On October 5, 2012, the U.S. Supreme Court agreed to review the issue of whether the Federal Circuit erred by (1) refusing to find patent exhaustion that eliminates the right to control or prohibit the use of an invention after an authorized sale in patented seeds sold for planting; and (2) creating an exception to the doctrine of patent exhaustion for self-replicating technologies. Bowman v. Monsanto Co., Docket No. 11-796 (Supreme Court 2012), proceedings below, Monsanto Co. v. Bowman, 657 F.3d 1341 (Fed. Cir. 2011).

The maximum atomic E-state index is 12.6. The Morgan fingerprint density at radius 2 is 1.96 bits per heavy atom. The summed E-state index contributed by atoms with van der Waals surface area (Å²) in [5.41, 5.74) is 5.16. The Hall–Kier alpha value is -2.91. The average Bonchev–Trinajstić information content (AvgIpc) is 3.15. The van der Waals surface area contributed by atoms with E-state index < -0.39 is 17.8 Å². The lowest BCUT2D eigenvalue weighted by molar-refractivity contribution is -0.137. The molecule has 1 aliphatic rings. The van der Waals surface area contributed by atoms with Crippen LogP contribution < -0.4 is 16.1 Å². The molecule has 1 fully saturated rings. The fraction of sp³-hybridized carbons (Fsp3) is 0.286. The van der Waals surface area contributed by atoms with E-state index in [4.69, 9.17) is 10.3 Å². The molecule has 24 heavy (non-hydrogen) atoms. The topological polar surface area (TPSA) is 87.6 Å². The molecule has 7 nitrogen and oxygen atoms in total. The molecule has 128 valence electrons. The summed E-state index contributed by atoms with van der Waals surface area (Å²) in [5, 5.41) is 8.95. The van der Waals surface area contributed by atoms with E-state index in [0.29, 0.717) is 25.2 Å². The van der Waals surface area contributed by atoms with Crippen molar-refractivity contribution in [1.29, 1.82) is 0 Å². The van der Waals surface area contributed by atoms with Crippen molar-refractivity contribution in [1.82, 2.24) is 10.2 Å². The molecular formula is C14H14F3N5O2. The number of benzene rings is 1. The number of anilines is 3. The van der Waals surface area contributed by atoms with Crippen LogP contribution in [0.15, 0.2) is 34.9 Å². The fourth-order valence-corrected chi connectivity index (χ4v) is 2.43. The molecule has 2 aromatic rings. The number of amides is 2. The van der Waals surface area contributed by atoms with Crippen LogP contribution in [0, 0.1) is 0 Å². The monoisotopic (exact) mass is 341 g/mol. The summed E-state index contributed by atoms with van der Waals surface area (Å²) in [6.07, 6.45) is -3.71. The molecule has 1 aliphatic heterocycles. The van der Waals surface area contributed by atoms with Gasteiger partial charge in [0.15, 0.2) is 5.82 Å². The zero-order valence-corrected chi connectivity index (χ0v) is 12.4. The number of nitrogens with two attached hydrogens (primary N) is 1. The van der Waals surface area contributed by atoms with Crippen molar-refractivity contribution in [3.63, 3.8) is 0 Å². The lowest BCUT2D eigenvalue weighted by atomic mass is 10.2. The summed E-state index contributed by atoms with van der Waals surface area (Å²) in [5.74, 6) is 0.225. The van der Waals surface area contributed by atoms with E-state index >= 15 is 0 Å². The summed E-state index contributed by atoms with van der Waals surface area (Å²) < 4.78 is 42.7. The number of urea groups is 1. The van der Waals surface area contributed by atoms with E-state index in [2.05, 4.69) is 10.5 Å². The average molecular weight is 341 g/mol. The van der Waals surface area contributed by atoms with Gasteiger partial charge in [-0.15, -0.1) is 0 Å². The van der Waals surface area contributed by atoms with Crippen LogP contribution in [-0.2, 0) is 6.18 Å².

At the Federal Circuit, the court had refused to limit patent rights after the first sale thus allowing the patent owner to control the use of the seeds made by the plants grown from the sold seeds. While the case is based on whether the sale of patented, genetically modified seeds to a farmer who then grows crops and seeds from the genetically modified seeds cuts off the patent rights of the seller, this case is important for those in the biotechnology industry that patent and sell self-replicating technologies such as genetically modified cells. The case also is important to regenerative medicine that relies on stem cell technologies. A stem cell, by definition is a cell that can self-replicate, while producing cell progeny that are identical to the parent cell or produce cells that will mature into more specialized organ-specific cell types. Thus, the U.S. Supreme Court may answer the question whether a patentee can control progeny of a patented stem cell.
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